Archaeological evidence provides further information on medieval working procedures. Sites with traces of the process of parting base metal from precious or gold from silver are sometimes found during excavations. Working tools and equipment, for example, hammers, moulds, crucibles, or the special vessel for separating gold from silver have also come to light. The workshops themselves rarely leave traces, as they were usually found within houses.
Close examination of the surviving pieces, along with physical examination such as analysis of content, adds to our understanding of working techniques. Because of their small size, jewels were usually cast into shape with the cire perdue or lost wax technique. In this process, the shape of the future jewel was formed in wax, with wax channels added, then covered with kneaded clay. When the whole was fired, the clay hardened, and the wax ran out through the channels. The melted gold or silver was poured into the form through some channels, while other channels allowed the air to leave. In the end, the clay mould was broken and the joints were filed away. For multiple production, reusable, open moulds or piece moulds (consisting of several pieces) of metal were employed. Besides the lost wax technique, some pieces were worked into a three-dimensional shape by beating from the back (repoussé technique). For the preparation of applied decoration, such as brooches or dress fittings sewn unto clothing, often metal dies of copper alloy were used. A metal sheet was laid over the relief motifs of the die, and covered with a piece of lead. When the lead was struck with a hammer, the metal sheet in between took on the shape of the die below. Dies and moulds were often used by the same workshop for a considerable period of time.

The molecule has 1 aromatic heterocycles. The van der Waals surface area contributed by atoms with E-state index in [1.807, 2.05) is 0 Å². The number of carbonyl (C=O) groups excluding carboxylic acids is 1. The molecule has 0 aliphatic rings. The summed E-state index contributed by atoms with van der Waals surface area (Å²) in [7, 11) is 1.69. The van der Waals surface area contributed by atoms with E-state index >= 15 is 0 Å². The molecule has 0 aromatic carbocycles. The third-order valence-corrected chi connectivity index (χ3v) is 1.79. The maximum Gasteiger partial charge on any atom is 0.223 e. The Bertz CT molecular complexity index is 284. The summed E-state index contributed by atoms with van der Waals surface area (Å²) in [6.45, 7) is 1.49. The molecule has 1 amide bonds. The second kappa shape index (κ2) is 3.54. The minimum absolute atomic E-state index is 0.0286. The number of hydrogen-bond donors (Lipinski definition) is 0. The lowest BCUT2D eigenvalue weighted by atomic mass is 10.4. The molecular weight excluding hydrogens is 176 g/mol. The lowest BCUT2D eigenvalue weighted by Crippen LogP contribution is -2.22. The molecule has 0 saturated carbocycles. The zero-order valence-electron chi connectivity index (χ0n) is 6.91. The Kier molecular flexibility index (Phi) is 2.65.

The different parts of jewelry were often joined by riveting or soldering (this latter done either at a temperature below 250°C with a tin solder or over 700°C with a hard solder of copper alloyed with gold or silver). The surface was also often decorated with techniques such as embossing (raising the metal from the back by beating), chasing (raising the metal from the front), engraving or punched decoration of varying fineness.
A cheaper alternative was making the jewel out of some other kind of metal and covering it with silver or gold leaf. The process by which this was achieved is called mercury gilding. First an amalgam of mercury and gold was applied to the parts of the jewel to be gilded, then the object was heated and the mercury evaporated, leaving just the gold or silver, which was burnished at the end with a rabbit’s foot.
The silver or gold core of the jewel was often further enriched by applications made of the same material. Designs were formed from gold or silver beads, beaded wire (granulation) or twisted wire (filigree) decoration.